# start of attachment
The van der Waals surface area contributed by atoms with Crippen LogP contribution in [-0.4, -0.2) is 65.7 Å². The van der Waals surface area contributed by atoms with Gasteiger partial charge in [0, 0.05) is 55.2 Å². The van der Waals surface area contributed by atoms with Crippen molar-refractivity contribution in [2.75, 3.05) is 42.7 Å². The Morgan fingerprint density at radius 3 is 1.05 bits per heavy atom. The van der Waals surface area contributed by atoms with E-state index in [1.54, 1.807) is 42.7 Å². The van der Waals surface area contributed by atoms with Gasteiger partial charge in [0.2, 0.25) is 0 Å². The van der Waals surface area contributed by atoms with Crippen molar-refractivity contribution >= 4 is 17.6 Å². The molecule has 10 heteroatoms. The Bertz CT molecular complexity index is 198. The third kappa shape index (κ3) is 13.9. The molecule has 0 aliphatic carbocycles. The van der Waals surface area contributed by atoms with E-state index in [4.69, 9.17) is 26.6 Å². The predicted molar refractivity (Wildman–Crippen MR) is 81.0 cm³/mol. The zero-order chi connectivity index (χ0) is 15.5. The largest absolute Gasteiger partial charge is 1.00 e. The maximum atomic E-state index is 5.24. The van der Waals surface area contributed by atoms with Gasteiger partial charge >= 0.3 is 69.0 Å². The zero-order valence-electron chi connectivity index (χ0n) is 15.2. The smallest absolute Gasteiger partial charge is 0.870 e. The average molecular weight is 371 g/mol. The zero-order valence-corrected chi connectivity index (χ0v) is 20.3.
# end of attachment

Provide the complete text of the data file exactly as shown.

The van der Waals surface area contributed by atoms with Crippen LogP contribution in [-0.4, -0.2) is 65.7 Å². The van der Waals surface area contributed by atoms with Gasteiger partial charge in [0, 0.05) is 55.2 Å². The van der Waals surface area contributed by atoms with Crippen molar-refractivity contribution in [2.75, 3.05) is 42.7 Å². The Morgan fingerprint density at radius 3 is 1.05 bits per heavy atom. The van der Waals surface area contributed by atoms with E-state index in [1.54, 1.807) is 42.7 Å². The van der Waals surface area contributed by atoms with Gasteiger partial charge in [0.2, 0.25) is 0 Å². The van der Waals surface area contributed by atoms with Crippen molar-refractivity contribution >= 4 is 17.6 Å². The molecule has 10 heteroatoms. The Bertz CT molecular complexity index is 198. The third kappa shape index (κ3) is 13.9. The molecule has 0 aliphatic carbocycles. The van der Waals surface area contributed by atoms with E-state index in [4.69, 9.17) is 26.6 Å². The predicted molar refractivity (Wildman–Crippen MR) is 81.0 cm³/mol. The zero-order chi connectivity index (χ0) is 15.5. The largest absolute Gasteiger partial charge is 1.00 e. The maximum atomic E-state index is 5.24. The van der Waals surface area contributed by atoms with Gasteiger partial charge >= 0.3 is 69.0 Å². The zero-order valence-electron chi connectivity index (χ0n) is 15.2. The smallest absolute Gasteiger partial charge is 0.870 e. The average molecular weight is 371 g/mol. The zero-order valence-corrected chi connectivity index (χ0v) is 20.3.